2019 Could be the Biggest Year for Marijuana Reform Yet

One of the biggest reasons for encouragement is a bill that many cannabis advocates believe could end up on President Trump’s desk: the States Act, which would formally leave marijuana regulation to the states instead of the federal government.
That single piece of legislation – while far short of what many MJ activists want – would be a “quantum leap” forward, in the words of Cannabis Trade Federation CEO Neal Levine.
Perhaps the foremost factor that could prove the dealmaker for marijuana reform in 2019 is the change in congressional makeup.
“A lot of the things that were stopping us in the past were chairmen in positions of power that just refused to engage at all,” said U.S. Rep. David Joyce, a Republican from Ohio.
“This is the first Congress in history where, going into it, it seems that broad marijuana reforms are actually achievable,” said Tom Angell, an advocate-journalist who runs Marijuana Moment.
Members of Congress are lining up to introduce bills that never got to see the light of day when Republicans ran the show. Two bills have already been filed: a reintroduction of the CARERS Act by Steve Cohen (D-Tenn.) and Don Young (R-Alaska), which would expand marijuana research, allow VA doctors to discuss pot with veteran patients and prevent the federal government from meddling with state-legal programs without removing marijuana from the schedules created by the Controlled Substances Act of 1970; and H.R. 420, the “Regulate Marijuana like Alcohol Act” by Blumenauer, which would remove marijuana from the list of most dangerous drugs, “de-scheduling it” in Congress-speak, and shift regulatory authority to the Bureau of Alcohol Tobacco and Firearms.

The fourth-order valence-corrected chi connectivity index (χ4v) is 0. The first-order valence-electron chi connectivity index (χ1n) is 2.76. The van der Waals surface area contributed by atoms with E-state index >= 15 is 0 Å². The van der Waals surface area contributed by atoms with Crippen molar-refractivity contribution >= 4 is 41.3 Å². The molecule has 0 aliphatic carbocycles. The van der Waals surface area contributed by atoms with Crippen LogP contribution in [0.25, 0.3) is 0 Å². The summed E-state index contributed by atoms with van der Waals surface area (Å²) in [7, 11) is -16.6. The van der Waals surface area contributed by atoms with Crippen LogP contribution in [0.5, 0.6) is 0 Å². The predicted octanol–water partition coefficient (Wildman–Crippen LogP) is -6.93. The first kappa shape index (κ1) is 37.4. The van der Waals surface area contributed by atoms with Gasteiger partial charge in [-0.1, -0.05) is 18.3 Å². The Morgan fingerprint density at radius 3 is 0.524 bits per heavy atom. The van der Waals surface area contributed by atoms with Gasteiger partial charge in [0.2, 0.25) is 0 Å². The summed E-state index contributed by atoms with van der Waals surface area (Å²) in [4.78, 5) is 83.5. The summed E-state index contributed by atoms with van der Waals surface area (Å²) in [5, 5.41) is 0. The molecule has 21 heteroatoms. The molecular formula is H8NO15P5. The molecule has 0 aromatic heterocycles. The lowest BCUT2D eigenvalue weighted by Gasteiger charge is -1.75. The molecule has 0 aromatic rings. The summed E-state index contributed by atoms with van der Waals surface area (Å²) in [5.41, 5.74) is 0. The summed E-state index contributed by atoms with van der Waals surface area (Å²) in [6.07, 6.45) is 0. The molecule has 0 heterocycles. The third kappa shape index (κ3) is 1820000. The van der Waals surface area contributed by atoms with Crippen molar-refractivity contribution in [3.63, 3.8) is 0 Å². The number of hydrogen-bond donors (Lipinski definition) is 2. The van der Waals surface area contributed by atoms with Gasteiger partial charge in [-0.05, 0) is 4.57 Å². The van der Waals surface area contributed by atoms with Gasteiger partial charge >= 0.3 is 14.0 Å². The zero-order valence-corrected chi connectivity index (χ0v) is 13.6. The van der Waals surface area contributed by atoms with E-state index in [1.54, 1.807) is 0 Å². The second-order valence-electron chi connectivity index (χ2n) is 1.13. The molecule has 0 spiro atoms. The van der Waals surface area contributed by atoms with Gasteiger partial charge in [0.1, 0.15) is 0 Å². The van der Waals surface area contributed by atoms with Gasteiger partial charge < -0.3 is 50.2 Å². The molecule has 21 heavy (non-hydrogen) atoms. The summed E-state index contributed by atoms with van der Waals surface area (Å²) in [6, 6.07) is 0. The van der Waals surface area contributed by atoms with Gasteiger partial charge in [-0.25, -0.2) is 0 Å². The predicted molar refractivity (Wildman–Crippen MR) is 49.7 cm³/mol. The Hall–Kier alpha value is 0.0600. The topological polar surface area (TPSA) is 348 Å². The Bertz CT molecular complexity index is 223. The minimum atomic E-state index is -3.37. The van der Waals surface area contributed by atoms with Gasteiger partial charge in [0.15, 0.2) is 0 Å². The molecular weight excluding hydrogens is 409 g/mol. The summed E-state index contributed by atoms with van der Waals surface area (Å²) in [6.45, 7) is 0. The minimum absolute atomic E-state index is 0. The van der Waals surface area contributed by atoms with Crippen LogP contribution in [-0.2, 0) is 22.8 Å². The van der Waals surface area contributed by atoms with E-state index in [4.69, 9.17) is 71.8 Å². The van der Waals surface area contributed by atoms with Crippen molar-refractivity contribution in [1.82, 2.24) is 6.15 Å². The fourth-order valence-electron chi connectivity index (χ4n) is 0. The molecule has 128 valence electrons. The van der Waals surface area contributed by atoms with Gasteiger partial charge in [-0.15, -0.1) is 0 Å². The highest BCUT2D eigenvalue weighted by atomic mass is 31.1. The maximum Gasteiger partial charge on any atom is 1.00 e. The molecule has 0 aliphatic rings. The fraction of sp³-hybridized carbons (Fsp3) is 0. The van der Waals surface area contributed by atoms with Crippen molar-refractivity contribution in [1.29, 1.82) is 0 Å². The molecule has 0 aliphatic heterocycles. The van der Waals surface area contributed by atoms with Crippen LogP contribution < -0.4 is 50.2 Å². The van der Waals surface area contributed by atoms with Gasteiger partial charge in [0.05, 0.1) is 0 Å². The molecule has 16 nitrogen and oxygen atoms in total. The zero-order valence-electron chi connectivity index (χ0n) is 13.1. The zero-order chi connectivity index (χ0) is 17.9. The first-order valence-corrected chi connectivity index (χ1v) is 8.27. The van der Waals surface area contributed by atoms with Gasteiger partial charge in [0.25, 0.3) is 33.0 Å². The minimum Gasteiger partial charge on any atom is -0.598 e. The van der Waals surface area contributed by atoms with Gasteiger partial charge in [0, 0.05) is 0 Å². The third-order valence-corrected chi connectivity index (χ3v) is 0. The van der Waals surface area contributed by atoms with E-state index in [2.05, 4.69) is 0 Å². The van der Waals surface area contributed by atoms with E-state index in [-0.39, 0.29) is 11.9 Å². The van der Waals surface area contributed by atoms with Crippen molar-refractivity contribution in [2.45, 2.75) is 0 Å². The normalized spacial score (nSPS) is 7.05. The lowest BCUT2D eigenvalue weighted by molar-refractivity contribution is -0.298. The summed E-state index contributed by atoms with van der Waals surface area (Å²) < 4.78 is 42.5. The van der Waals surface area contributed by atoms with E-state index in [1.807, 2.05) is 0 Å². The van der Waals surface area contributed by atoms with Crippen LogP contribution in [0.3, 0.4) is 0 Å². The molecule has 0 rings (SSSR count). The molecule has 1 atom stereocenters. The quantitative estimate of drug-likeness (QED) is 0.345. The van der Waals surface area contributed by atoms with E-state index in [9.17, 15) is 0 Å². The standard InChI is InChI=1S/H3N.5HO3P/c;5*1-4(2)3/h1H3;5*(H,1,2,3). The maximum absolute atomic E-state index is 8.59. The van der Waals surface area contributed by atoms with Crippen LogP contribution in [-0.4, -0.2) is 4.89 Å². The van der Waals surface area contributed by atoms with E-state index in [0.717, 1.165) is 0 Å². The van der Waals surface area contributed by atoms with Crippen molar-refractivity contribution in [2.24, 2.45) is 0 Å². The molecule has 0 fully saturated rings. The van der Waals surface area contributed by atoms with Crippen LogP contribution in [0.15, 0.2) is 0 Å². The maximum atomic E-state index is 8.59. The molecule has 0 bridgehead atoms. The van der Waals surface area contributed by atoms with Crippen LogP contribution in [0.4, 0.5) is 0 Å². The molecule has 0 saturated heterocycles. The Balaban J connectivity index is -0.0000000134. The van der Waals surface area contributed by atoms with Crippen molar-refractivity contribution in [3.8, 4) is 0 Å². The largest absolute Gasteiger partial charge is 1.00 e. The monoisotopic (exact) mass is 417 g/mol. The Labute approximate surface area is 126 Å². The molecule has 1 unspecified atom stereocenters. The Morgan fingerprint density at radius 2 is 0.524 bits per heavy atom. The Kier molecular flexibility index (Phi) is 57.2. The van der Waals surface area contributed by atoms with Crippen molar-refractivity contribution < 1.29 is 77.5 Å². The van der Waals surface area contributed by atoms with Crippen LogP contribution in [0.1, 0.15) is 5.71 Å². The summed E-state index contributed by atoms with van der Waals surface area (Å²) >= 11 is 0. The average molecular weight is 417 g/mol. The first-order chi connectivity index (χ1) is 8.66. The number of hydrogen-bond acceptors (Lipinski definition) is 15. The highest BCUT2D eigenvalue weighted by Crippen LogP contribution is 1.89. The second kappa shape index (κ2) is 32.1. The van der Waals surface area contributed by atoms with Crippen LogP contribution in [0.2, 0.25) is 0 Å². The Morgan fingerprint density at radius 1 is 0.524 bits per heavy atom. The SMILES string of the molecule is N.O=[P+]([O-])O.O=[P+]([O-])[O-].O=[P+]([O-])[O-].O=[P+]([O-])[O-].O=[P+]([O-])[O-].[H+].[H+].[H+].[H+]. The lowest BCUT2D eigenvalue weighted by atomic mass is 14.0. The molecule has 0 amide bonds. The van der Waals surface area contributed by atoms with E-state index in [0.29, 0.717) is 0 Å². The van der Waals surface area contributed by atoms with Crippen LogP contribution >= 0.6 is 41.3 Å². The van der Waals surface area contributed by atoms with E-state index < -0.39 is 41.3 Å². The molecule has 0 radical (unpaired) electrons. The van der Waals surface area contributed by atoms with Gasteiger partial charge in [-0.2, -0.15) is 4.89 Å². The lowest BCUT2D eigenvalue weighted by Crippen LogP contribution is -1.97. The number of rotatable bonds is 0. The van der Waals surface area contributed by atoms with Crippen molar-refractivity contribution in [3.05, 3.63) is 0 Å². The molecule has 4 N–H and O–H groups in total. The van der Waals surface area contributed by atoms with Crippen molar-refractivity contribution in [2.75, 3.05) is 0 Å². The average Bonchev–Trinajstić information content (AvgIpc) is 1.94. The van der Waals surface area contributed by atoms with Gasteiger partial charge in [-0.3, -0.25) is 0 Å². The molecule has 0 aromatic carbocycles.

“For the past several Congresses, there have been dozens of pieces of marijuana legislation filed, but this is the first time where advocates can legitimately say that some of these bills can actually pass,” Angell told me.
And, sure, Republicans remain in control of the Senate, so it seems unlikely that such bills would have much luck there. But the current Senate is practically the same body that just a month ago passed a criminal justice reform bill 87 to 12, and under the leadership of Senate Majority Leader Mitch McConnell voted to legalize hemp — the non-psychoactive sister plant of marijuana — through the Farm Bill.
This level of disconnection between state and federal law cannot hold for much longer, and it might not have to. In the wake of the Farm Bill, the idea that Congress could remove marijuana from the list of scheduled drugs is now conceivable. After all, the plant is now legal; only the potency is in question. Maybe this year, for the first time, Blumenauer’s bill doesn’t seem so crazy. Nothing would solidify 2019 as marijuana’s biggest year yet more than a rollback of that half-century-old designation.
“It would not be shocking to see the end of federal marijuana prohibition signed into law this year,” Angell told me. “This is the first time that actually seems achievable.”
Source: Politico Magazine, James Higdon

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